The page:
Thanks to the redesign of an autonomous unmanned aerial vehicle (UAV), a team of scientists and engineers has been able to sample methane and CO2 gases in the remote South Atlantic.
Researchers from the universities of Bristol and Birmingham, as well as Royal Holloway, University of London, recently returned from a second research trip to Ascension Island in the South Atlantic.
Building on their experience on the island last year, the team redesigned the payload of an octocopter to be able to sample methane and CO2 by using a unique, pressurized system. This involved evacuating flasks at ground level then over-pressuring these at altitudes specified during the ascent.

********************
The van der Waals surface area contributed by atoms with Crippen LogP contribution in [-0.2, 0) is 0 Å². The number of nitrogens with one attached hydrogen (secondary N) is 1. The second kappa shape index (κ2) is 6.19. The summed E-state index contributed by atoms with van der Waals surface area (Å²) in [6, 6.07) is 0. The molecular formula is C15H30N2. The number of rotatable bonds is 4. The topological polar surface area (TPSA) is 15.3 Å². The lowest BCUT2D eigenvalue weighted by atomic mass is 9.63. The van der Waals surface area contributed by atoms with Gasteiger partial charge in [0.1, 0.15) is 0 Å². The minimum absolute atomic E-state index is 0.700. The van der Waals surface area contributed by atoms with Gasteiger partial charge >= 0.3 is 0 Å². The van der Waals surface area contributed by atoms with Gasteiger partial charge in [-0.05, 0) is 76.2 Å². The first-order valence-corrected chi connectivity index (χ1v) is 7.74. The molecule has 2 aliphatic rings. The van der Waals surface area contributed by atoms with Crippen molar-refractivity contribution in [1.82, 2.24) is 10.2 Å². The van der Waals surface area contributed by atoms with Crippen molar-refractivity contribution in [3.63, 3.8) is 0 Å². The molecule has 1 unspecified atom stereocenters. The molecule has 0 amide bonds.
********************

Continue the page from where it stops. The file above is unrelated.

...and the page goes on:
For a two-week period, the team carried out multiple flights up to 9,000 feet and 3,000 feet above the inversion, including two local demonstration flights. They have now conducted over 100 flights in Ascension over the two campaigns and are planning future projects.
The U.K.’s Natural Environment Research Council funded the project, aimed at improving the understanding of southern tropical methane sources, their distribution and causes of variability. The results will be presented at an American Geophysical Union meeting in December.